Monday, August 17, 2009

Tuesday, August 11, 2009

Games That Changed The World Vol. 2


Legend of Zelda is magical. Legend of Zelda took the idea being a child, exploring, and going on adventures in your own backyard and made it a fantasy game. One part childhood innocence and one part Dungeons and Dragons, and no part hints, you are thrust into a world you know nothing about.

Of course, the first thing to grab any child's attention is shiny things. And Nintendo clearly knew this. There is NO reason for a game cartridge to be painted shiny gold. Flat primer paint instead of gray is one thing. But not only do you color it a shiny gold, but you cut a little square out of the packaging itself so you can clearly see what lies within. It's really diabolical if you think about really.

You're dumped off into the middle of nowhere. Basically, you see four paths and a cave entrance. Being adventurous, they know full well you'll enter that cave first. And so help you god, you had better. In there is some dude and he gives you a sword. For what reason he decides to give a child a sword isn't really explained, but there he is. Captain Runwithscissors gives you a sword. And now you're off! where really is your choosing. Unless you have a guide handy, you just keep walking until you find something to go into. Sometimes, you'll jump the gun and go into a dungeon you are TOTALLY not prepared for yet. It's an adventure. You want to beat this dungeon? You better have a god damn ladder, raft, flute, and boomerang in those tiny little spandex stockings you have on.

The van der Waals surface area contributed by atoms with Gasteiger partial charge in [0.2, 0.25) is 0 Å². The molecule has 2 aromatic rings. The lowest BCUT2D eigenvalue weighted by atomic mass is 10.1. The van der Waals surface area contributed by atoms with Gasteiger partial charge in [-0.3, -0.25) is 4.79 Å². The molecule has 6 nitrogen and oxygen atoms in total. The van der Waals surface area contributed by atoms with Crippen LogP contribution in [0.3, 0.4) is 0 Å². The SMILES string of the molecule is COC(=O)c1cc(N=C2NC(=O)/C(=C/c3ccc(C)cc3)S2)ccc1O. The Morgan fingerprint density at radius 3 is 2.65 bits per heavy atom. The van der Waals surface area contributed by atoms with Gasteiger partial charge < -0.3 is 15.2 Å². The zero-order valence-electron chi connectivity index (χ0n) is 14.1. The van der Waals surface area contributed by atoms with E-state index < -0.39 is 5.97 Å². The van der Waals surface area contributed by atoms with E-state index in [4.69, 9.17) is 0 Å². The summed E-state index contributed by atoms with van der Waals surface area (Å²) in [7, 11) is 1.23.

The Zelda games in recent years have sort of traveled away from the childhood innocence and whimsy that made it popular in the first place. Ocarina of Time played that card for the most part, but the game turned dark. And when they brought back the whimsy and adventure in Wind Waker, everyone complained about it. Then we got Twilight Princess, which no one can argue is a great game, but it feels more like a Zelda clone than a full fledged Zelda game. That's not necessarily bad, but it's just not the same. Here's to hoping whatever comes next doesn't consist of hours of traveling by train or boat, and takes itself a little less serious. When all is said and done, the Legend of Zelda for the NES (and whatever subsequent rereleases we've seen of it) is a game that ushered in a different way of thinking in games. It wasn't the first of it's kind, but it was by and large the best example of what games are capable of, and would be capable in the coming decades.